Civil War Women – Mary Todd Lincoln

by Sarah on September 25, 2008

Mary Todd Lincoln was born in Lexington, Kentucky on December 13, 1818.   Mary’s mom died when she was 7 years old. After her mom died, her dad remarried to Elizabeth Humphreys and she had 2 sons and 2 daughters who became her half-brothers and half-sisters.

Mary attended Madame Victoria Mentelle’s Boarding School.  She received an education that no other women could receive during that period.  Elizabeth Todd Edwards took Mary into the highest social circles of the state capital.  While attending these events, she meet Abraham Lincoln, an aspiring young politician.  Mary wanted to marry a future president. They say that tradition or not this was something that she desired.

Mary and Abe married in the Edwards Parlor Nov 4, 1842.  They had four sons: Robert Todd, Edward Baker , Willy, and Thomas (nick name Tad).  Robert was the only of the four sons that survived.  Eddie died with something the doctors called  bilious fever at four years old.  When Willie died in February, 1862, his bones stayed with the family until Abe was assassinated by John Wilkes Booth. Then Willie’s small coffin was placed on the Lincoln train and taken to Springfield to laid rest with his father. Tad died in 1871 at the age of 18 from what the doctors said was fluid in his lungs.

Other deaths surrounded Mary, Young Col. Elmer Ellsworth, who Abe loved like a son, was killed on May 24, 1861.  Afterward, one of Mary’s half-sisters dad was killed in action during the Civil War.

After Abe’s assassination financial struggles and a bitter relationship with Robert Todd made Mary’s life even worse.  Robert had her committed to an insane asylum in 1875 but she was released after four months. She was pronounced sane in 1876 then she spent four years in France. She returned to the United States in 1880 because of poor health and died sister Elizabeth’s home in Springfield, Illinois, in 1882.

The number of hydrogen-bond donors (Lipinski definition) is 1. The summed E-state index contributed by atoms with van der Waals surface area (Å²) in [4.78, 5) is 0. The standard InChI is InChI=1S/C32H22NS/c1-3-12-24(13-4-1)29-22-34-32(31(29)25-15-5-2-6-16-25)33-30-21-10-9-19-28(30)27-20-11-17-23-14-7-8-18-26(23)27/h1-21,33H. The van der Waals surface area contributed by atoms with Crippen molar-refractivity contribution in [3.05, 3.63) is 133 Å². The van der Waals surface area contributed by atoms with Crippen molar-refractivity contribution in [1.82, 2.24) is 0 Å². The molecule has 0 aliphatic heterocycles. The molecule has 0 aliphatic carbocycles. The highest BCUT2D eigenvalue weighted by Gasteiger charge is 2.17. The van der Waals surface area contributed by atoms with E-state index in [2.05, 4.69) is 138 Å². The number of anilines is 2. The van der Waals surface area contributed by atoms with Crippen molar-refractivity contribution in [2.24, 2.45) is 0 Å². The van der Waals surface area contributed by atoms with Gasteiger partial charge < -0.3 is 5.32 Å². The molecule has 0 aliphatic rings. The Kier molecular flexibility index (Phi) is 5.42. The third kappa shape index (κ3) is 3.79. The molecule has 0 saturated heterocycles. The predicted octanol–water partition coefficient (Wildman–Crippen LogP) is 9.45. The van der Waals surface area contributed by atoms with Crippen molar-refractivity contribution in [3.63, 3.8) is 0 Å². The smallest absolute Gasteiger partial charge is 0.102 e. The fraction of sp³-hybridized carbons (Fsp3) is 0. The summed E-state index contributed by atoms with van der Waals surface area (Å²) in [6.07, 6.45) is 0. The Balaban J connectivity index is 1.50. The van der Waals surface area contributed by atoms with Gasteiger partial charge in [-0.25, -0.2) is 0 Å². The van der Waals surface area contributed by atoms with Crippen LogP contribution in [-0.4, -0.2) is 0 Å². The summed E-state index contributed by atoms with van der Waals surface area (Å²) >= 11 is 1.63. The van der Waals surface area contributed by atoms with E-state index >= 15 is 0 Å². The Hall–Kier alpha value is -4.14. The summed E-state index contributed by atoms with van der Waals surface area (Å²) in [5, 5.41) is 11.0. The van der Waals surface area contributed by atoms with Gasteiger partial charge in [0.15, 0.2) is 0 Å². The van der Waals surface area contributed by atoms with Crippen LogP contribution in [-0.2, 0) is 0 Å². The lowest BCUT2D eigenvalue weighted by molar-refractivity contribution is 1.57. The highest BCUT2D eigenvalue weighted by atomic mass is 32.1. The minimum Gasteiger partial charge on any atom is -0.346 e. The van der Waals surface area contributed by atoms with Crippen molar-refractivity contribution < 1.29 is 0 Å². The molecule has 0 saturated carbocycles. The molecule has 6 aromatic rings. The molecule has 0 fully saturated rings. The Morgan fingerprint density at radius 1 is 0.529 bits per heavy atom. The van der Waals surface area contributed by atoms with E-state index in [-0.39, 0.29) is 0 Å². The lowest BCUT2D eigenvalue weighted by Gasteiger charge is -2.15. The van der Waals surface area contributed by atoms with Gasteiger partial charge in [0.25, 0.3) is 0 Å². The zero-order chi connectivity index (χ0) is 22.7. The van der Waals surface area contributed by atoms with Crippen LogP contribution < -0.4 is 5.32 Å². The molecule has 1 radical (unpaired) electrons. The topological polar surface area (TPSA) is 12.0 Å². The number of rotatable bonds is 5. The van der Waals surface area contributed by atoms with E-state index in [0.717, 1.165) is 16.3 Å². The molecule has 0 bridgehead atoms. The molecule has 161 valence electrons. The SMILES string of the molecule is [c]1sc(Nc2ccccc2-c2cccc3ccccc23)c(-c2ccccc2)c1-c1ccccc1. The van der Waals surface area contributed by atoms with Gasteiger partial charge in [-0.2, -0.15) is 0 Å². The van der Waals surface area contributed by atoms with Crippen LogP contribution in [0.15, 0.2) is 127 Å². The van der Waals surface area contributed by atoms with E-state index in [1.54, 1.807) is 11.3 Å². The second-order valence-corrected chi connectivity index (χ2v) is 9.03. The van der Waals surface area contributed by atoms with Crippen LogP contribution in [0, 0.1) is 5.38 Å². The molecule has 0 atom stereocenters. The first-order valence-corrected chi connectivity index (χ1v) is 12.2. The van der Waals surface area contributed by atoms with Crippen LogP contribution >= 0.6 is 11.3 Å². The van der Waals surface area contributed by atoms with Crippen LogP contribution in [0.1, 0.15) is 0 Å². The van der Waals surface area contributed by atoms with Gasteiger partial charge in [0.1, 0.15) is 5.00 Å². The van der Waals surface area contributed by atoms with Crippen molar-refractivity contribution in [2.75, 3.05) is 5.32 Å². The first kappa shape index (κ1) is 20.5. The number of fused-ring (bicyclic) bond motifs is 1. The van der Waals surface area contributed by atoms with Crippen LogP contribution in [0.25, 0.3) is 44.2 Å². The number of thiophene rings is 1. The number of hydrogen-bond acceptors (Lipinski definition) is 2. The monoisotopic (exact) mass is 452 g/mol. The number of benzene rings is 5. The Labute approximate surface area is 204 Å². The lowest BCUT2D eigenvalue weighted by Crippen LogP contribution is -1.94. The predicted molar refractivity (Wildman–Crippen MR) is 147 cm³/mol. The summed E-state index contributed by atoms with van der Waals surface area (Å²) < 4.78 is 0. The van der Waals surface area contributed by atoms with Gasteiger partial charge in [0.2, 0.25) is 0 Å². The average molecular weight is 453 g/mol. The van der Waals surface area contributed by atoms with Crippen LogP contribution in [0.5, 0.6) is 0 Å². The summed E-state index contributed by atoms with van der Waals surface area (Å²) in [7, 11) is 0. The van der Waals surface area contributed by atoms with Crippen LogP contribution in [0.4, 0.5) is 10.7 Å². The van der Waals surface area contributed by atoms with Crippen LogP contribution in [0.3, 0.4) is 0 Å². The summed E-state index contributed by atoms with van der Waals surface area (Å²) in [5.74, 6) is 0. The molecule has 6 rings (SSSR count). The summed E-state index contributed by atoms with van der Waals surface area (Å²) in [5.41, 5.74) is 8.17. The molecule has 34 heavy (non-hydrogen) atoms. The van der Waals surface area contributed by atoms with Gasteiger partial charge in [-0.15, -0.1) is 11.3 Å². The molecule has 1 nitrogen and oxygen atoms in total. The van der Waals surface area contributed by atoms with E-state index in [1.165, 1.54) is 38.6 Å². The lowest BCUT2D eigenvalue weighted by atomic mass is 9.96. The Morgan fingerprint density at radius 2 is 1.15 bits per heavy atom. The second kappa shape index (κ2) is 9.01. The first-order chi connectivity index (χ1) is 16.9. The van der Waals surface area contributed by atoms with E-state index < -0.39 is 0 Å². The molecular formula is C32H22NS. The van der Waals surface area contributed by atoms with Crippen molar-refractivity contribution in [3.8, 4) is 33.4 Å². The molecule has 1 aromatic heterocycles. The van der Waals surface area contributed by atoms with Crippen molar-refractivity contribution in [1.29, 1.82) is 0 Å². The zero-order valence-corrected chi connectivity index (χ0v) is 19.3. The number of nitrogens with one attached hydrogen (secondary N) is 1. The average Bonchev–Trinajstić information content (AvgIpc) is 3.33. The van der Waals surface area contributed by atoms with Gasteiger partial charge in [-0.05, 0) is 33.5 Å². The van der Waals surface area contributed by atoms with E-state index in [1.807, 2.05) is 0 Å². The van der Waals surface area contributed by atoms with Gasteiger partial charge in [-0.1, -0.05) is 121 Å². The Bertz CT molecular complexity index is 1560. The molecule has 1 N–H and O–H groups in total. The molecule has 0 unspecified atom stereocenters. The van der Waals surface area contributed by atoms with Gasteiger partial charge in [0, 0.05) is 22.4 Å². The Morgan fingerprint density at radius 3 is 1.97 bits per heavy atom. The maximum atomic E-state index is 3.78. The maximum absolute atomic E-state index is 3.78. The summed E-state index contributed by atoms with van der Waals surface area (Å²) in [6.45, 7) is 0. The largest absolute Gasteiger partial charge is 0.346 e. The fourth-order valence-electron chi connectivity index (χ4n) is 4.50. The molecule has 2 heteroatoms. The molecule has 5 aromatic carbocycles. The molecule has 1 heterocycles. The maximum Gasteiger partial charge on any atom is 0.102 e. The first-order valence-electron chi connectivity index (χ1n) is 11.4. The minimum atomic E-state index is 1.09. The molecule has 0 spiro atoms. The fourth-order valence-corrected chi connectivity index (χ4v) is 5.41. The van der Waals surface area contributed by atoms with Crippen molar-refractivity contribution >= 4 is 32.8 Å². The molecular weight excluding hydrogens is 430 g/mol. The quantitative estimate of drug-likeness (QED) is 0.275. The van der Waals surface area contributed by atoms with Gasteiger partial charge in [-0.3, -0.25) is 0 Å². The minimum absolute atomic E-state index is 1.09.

Mary Todd Lincoln Links:

{ 13 comments… read them below or add one }

Dianne Krause September 26, 2008 at 2:26 am

Thanks for this informative article Sarah. It’s not very often that we hear about the women “behind” the men in history! I will be sure to tell my social studies teachers about your post and about this blog.

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Chris Champion September 26, 2008 at 5:09 am

Wow! You put a lot of work into this. Did you find anything on other websites that is missing in Wikipedia? If so, add that information to Wikipedia =)

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Lori Sheldon September 26, 2008 at 5:34 am

Wow, it’s hard to believe that this is written by a middle school student! I have two classes, one high school and one middle school, that would love to see this. They study the Civil War and “biographies” at the same time. Thanks, Sarah, for the interesting read! Keep writing! :)

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Jim Gates September 26, 2008 at 6:32 am